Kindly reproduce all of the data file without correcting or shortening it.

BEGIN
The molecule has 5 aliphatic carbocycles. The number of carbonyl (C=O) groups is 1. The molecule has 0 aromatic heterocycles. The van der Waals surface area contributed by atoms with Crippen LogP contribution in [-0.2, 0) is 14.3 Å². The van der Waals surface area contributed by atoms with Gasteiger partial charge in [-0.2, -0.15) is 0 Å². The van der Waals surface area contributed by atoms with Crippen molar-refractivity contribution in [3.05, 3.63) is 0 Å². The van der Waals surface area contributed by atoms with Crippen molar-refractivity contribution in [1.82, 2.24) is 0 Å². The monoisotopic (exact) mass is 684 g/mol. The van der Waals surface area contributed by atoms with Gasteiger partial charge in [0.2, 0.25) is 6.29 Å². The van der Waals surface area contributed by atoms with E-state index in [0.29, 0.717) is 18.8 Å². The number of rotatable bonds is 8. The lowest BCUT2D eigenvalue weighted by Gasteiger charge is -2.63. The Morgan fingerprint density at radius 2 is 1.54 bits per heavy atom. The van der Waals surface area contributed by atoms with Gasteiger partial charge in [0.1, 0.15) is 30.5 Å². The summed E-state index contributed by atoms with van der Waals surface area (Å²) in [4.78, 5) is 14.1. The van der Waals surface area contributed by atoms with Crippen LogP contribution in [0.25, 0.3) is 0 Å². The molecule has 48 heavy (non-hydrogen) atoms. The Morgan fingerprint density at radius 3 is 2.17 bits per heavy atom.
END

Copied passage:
The molecule has 5 aliphatic carbocycles. The number of carbonyl (C=O) groups is 1. The molecule has 0 aromatic heterocycles. The van der Waals surface area contributed by atoms with Crippen LogP contribution in [-0.2, 0) is 14.3 Å². The van der Waals surface area contributed by atoms with Gasteiger partial charge in [-0.2, -0.15) is 0 Å². The van der Waals surface area contributed by atoms with Crippen molar-refractivity contribution in [3.05, 3.63) is 0 Å². The van der Waals surface area contributed by atoms with Crippen molar-refractivity contribution in [1.82, 2.24) is 0 Å². The monoisotopic (exact) mass is 684 g/mol. The van der Waals surface area contributed by atoms with Gasteiger partial charge in [0.2, 0.25) is 6.29 Å². The van der Waals surface area contributed by atoms with E-state index in [0.29, 0.717) is 18.8 Å². The number of rotatable bonds is 8. The lowest BCUT2D eigenvalue weighted by Gasteiger charge is -2.63. The Morgan fingerprint density at radius 2 is 1.54 bits per heavy atom. The van der Waals surface area contributed by atoms with Gasteiger partial charge in [0.1, 0.15) is 30.5 Å². The summed E-state index contributed by atoms with van der Waals surface area (Å²) in [4.78, 5) is 14.1. The van der Waals surface area contributed by atoms with Crippen LogP contribution in [0.25, 0.3) is 0 Å². The molecule has 48 heavy (non-hydrogen) atoms. The Morgan fingerprint density at radius 3 is 2.17 bits per heavy atom.